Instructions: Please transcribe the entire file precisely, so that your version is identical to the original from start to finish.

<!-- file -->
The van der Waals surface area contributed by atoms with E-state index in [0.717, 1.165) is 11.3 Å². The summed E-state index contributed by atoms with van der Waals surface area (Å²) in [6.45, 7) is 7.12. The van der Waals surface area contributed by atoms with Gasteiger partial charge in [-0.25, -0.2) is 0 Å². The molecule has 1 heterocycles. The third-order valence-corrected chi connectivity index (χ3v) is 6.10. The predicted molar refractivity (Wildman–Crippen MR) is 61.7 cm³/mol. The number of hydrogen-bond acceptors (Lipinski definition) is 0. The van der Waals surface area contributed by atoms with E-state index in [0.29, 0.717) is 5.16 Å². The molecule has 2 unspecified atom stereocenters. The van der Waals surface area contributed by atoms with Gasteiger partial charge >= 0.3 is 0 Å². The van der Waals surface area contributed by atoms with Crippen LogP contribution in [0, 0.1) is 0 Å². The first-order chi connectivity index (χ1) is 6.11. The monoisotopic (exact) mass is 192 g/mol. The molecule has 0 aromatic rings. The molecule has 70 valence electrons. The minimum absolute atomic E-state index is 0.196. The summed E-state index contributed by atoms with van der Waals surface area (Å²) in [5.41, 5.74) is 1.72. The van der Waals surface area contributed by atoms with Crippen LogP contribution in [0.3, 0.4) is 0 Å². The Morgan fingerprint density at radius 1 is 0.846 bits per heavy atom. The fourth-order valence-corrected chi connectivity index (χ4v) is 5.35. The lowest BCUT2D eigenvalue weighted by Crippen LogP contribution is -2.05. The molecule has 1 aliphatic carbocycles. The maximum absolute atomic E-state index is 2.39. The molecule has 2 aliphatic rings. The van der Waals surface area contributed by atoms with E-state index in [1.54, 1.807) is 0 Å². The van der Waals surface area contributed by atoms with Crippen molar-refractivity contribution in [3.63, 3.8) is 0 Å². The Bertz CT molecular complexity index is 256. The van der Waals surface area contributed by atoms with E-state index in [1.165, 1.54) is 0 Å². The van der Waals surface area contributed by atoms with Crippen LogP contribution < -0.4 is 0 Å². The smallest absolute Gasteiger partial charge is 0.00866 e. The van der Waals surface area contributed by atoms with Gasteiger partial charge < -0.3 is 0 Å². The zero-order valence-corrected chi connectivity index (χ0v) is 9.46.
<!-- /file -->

The van der Waals surface area contributed by atoms with E-state index in [0.717, 1.165) is 11.3 Å². The summed E-state index contributed by atoms with van der Waals surface area (Å²) in [6.45, 7) is 7.12. The van der Waals surface area contributed by atoms with Gasteiger partial charge in [-0.25, -0.2) is 0 Å². The molecule has 1 heterocycles. The third-order valence-corrected chi connectivity index (χ3v) is 6.10. The predicted molar refractivity (Wildman–Crippen MR) is 61.7 cm³/mol. The number of hydrogen-bond acceptors (Lipinski definition) is 0. The van der Waals surface area contributed by atoms with E-state index in [0.29, 0.717) is 5.16 Å². The molecule has 2 unspecified atom stereocenters. The van der Waals surface area contributed by atoms with Gasteiger partial charge >= 0.3 is 0 Å². The van der Waals surface area contributed by atoms with Crippen LogP contribution in [0, 0.1) is 0 Å². The first-order chi connectivity index (χ1) is 6.11. The monoisotopic (exact) mass is 192 g/mol. The molecule has 0 aromatic rings. The molecule has 70 valence electrons. The minimum absolute atomic E-state index is 0.196. The summed E-state index contributed by atoms with van der Waals surface area (Å²) in [5.41, 5.74) is 1.72. The van der Waals surface area contributed by atoms with Crippen LogP contribution in [0.3, 0.4) is 0 Å². The Morgan fingerprint density at radius 1 is 0.846 bits per heavy atom. The fourth-order valence-corrected chi connectivity index (χ4v) is 5.35. The lowest BCUT2D eigenvalue weighted by Crippen LogP contribution is -2.05. The molecule has 1 aliphatic carbocycles. The maximum absolute atomic E-state index is 2.39. The molecule has 2 aliphatic rings. The van der Waals surface area contributed by atoms with E-state index in [1.54, 1.807) is 0 Å². The van der Waals surface area contributed by atoms with Crippen molar-refractivity contribution in [3.63, 3.8) is 0 Å². The Bertz CT molecular complexity index is 256. The van der Waals surface area contributed by atoms with E-state index in [1.165, 1.54) is 0 Å². The van der Waals surface area contributed by atoms with Crippen LogP contribution < -0.4 is 0 Å². The smallest absolute Gasteiger partial charge is 0.00866 e. The van der Waals surface area contributed by atoms with Gasteiger partial charge < -0.3 is 0 Å². The zero-order valence-corrected chi connectivity index (χ0v) is 9.46.